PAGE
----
Lynn Fausett, author of “Crimes of Humanity” and UVU alumnus, began the discussion by telling his experience in a diamond mine in Liberia.
“If you combine Lord of War with Blood Diamonds, that was my story,” Fausett said.
After Fausett’s first-hand account of Liberia’s civil war, caused in part by the conflict over the diamond mines, a panel of UVU faculty specializing in capitalism, commerce and social injustice took the floor to answer questions. The panel included Fausett; Dr. Philip Gordon, associate professor of communication; Dr. David McArthur, international business expert and John McFarlane, master of philosophy in political science and terrorism studies lecturer.
Each of the panelist took a different perspective on the conflict to help flush out the complexities of the diamond trade. Gordon focused on the societal and moral problems facing the jewelry industry, showing their manipulation tactics to push products.
“’Diamonds are forever’ is the DeBeers’s slogan, telling [you] that if you want to get married you have to have a diamond,” Gordon said. “You think diamonds are valuable because they are rare. They’re not rare. They are actually plentiful. You all have diamonds in your family; do you know anyone who doesn’t? You hold on to them, sometimes for generations.”
Gordon suggested that it might be time for a social movement, like that surrounding cigarettes, to help end the violent conflict surrounding diamond mines in Africa.
“We need to find a slogan as catchy as DeBeers’,” Gordon said. “Something like ‘diamonds fund terrorism’ because they do. [Diamonds] are a commodity we could rid ourselves of. This country was addicted to cigarettes, then we did public campaigns to raise awareness and cut that problem down. We could do that with diamonds.”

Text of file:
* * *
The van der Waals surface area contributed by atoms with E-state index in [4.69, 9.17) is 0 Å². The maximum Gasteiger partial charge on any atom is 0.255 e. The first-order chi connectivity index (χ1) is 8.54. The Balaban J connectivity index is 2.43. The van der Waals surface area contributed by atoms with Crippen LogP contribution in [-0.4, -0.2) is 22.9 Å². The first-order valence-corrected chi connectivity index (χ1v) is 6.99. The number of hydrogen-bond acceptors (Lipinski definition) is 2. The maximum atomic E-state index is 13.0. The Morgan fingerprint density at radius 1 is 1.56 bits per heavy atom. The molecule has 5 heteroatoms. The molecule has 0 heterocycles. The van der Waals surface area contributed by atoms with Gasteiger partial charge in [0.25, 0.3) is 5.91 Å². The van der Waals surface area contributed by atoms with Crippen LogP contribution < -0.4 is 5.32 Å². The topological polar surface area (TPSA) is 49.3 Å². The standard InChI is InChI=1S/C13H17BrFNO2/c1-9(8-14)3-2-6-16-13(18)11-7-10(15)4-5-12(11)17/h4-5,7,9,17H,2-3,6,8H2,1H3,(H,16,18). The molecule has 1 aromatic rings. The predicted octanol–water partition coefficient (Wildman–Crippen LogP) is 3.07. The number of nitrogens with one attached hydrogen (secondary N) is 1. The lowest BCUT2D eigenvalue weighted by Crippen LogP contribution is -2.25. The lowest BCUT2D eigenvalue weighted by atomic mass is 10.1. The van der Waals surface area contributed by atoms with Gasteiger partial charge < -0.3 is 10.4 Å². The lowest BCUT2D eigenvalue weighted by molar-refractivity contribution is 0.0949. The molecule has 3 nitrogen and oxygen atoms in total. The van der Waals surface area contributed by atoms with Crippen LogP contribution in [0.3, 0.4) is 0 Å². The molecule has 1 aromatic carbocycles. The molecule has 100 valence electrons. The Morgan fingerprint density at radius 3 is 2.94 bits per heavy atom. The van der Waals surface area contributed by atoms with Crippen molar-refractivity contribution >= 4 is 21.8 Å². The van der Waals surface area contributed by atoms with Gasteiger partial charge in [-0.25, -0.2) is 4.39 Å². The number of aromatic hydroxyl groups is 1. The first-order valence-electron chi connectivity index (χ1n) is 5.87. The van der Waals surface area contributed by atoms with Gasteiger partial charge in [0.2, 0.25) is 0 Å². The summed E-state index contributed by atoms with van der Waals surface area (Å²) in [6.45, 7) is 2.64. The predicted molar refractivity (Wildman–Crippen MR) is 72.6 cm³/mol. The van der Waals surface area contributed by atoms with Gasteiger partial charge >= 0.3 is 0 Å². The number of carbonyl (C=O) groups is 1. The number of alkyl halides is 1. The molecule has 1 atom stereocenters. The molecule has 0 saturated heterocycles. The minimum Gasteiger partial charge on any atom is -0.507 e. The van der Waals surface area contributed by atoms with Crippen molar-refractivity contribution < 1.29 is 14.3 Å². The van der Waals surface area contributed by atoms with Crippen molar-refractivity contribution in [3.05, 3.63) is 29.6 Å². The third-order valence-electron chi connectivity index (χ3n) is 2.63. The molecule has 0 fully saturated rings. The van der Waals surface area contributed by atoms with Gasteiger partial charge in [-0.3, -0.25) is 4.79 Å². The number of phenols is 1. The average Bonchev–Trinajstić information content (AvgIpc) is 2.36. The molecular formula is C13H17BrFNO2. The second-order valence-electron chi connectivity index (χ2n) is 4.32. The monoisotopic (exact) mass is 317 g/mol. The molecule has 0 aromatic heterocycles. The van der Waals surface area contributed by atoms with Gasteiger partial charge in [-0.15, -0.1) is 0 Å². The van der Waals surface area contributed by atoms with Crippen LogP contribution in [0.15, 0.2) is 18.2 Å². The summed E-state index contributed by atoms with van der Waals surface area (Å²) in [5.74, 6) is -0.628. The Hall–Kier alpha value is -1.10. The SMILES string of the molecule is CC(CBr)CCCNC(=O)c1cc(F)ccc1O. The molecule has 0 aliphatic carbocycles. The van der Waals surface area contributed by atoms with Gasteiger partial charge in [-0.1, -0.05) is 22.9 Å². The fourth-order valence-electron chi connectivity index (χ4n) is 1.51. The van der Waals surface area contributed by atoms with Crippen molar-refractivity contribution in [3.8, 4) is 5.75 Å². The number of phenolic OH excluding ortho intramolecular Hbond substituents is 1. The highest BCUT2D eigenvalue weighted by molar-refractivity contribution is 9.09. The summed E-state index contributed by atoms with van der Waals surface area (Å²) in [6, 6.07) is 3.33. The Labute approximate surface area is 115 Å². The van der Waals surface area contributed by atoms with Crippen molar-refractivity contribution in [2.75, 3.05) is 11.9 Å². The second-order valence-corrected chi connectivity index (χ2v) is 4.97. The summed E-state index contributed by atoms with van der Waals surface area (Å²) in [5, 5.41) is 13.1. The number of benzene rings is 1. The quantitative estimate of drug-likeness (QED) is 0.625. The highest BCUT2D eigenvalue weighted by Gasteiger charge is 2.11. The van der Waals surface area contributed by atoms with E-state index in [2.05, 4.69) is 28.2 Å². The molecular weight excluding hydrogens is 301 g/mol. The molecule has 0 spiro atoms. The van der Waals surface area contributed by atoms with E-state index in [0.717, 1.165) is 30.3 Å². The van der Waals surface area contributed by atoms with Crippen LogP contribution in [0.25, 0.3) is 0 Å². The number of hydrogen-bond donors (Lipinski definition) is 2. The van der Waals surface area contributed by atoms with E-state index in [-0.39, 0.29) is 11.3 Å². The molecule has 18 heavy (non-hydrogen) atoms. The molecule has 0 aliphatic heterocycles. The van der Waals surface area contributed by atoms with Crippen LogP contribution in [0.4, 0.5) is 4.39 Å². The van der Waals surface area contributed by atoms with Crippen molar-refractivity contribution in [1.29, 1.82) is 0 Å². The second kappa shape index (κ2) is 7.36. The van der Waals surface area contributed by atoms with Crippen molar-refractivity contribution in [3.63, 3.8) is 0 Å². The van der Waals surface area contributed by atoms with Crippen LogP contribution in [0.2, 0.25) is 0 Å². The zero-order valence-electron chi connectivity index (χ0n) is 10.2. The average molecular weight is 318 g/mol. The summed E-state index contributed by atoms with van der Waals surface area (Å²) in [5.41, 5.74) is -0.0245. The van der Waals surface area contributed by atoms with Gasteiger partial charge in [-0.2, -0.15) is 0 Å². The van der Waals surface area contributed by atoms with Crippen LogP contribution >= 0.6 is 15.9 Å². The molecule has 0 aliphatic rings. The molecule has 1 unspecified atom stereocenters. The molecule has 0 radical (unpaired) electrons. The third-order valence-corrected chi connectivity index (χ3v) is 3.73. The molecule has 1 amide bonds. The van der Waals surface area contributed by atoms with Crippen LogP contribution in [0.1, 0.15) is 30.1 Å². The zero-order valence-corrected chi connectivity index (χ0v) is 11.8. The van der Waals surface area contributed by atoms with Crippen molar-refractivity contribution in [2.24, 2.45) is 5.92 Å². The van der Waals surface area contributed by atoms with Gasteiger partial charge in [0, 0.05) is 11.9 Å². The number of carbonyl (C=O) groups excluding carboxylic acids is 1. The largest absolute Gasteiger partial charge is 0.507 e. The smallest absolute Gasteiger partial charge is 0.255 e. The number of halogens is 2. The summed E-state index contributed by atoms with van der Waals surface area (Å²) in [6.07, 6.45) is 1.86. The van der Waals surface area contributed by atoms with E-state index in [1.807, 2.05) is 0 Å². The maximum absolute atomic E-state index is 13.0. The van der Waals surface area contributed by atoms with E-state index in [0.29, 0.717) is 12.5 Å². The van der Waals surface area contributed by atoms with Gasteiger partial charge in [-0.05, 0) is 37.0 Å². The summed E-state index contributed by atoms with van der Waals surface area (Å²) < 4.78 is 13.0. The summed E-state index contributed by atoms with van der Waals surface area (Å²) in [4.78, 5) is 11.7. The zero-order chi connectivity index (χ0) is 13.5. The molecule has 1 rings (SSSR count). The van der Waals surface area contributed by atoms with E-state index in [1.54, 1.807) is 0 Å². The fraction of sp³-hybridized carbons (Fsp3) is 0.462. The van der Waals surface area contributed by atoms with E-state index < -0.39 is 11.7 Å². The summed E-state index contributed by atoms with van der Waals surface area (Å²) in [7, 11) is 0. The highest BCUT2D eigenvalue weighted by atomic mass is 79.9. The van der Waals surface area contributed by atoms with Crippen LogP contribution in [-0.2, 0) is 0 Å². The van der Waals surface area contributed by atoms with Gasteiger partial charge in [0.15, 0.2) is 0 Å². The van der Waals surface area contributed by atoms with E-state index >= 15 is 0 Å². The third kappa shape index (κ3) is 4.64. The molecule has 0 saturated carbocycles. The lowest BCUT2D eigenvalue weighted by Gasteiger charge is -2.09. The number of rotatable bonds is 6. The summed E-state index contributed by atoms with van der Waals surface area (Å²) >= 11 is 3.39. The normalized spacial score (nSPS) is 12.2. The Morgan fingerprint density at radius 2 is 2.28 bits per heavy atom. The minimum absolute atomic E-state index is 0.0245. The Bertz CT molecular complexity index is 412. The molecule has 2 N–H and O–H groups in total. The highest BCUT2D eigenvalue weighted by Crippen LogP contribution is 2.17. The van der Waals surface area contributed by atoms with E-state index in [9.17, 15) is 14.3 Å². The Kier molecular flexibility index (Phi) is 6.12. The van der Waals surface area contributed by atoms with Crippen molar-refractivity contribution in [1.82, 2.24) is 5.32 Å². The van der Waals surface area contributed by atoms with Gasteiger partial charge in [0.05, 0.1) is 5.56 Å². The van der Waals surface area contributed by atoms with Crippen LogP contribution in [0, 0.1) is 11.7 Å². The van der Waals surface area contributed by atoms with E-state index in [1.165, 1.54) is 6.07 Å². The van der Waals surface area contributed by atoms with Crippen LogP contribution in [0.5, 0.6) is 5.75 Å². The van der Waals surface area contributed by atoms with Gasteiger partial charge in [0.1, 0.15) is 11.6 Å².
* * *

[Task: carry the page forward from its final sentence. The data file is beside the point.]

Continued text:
A question of the capitalistic system that empowers the diamond trade and its moral questionability was presented.
“Capitalism is an economic system, not a governmental system,” MacArthur said. “Capitalism has no police force, no military troops, no checks and balances. People blame capitalism as if it’s a form of government that is failing, as if it should be responsible for something. Capitalism doesn’t need to change. Capitalism doesn’t need to answer for anything. Peoples and governments and their attitudes need to change.”
Panelists discussed the culture of greed and the untamed desire to accumulate wealth in Western society, where capitalism is often seen as kingpin to shaping the culture.
“Where does greed end?” Fausett asked. “Capitalism has no answer to that question. Greed is unbridled on this earth. We all want vacation homes; we all want to drive awesome cars; we all want diamonds.”
Bringing the discussion home, questions of what part Utahns play in the greed-based diamond industry were voiced. In an earlier interview, Daniel McNeil, who is making a documentary featuring the panel event, talked about Utah County’s connection to the diamond conflict.
“Where Utah Valley is such a large consumer of diamonds, we need to take responsibility for our involvement in the conflict.” McNeil said. “It may be happening over in Africa, we may not have to see it, but because we buy and sell diamonds we are directly connected to the problem.”
When potential solutions to the problem were discussed, the panelists were split on whether or not the problem lays with the value placed on diamonds or with the attitude toward Africa.
“The good thing about this is that we can stop it, it can end,” Gordon said. “We don’t have to buy diamonds, we can sell our diamonds, and [their] value would plummet.”
Disagreeing with the idea to lower the value of diamonds, Fausett presented a need to change the perspective of who deserves monetary benefit from diamonds.
“I would like to see the value of diamonds remain high,” Fausett said. “I would like to see that commodity to be used to elevate Liberia. I think the Liberians should be the ones to benefit from their country’s natural resources.”